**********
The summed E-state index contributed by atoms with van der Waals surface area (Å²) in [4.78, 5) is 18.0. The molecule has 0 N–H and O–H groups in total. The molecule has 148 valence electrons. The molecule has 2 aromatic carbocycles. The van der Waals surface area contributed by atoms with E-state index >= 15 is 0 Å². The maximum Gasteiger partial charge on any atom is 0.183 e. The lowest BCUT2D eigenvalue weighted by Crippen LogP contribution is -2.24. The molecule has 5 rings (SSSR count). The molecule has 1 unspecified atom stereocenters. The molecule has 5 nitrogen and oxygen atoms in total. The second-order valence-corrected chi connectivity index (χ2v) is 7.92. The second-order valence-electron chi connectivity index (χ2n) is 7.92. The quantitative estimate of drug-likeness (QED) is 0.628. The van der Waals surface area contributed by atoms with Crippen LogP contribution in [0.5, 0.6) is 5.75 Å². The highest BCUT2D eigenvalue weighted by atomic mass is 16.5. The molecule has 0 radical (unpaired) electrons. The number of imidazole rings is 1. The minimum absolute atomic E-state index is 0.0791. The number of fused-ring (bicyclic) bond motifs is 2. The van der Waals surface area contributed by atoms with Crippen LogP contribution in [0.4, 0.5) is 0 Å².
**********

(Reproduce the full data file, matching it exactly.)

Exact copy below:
The summed E-state index contributed by atoms with van der Waals surface area (Å²) in [4.78, 5) is 18.0. The molecule has 0 N–H and O–H groups in total. The molecule has 148 valence electrons. The molecule has 2 aromatic carbocycles. The van der Waals surface area contributed by atoms with E-state index >= 15 is 0 Å². The maximum Gasteiger partial charge on any atom is 0.183 e. The lowest BCUT2D eigenvalue weighted by Crippen LogP contribution is -2.24. The molecule has 5 rings (SSSR count). The molecule has 1 unspecified atom stereocenters. The molecule has 5 nitrogen and oxygen atoms in total. The second-order valence-corrected chi connectivity index (χ2v) is 7.92. The second-order valence-electron chi connectivity index (χ2n) is 7.92. The quantitative estimate of drug-likeness (QED) is 0.628. The van der Waals surface area contributed by atoms with Crippen LogP contribution in [0.5, 0.6) is 5.75 Å². The highest BCUT2D eigenvalue weighted by atomic mass is 16.5. The molecule has 0 radical (unpaired) electrons. The number of imidazole rings is 1. The minimum absolute atomic E-state index is 0.0791. The number of fused-ring (bicyclic) bond motifs is 2. The van der Waals surface area contributed by atoms with Crippen LogP contribution in [0.4, 0.5) is 0 Å².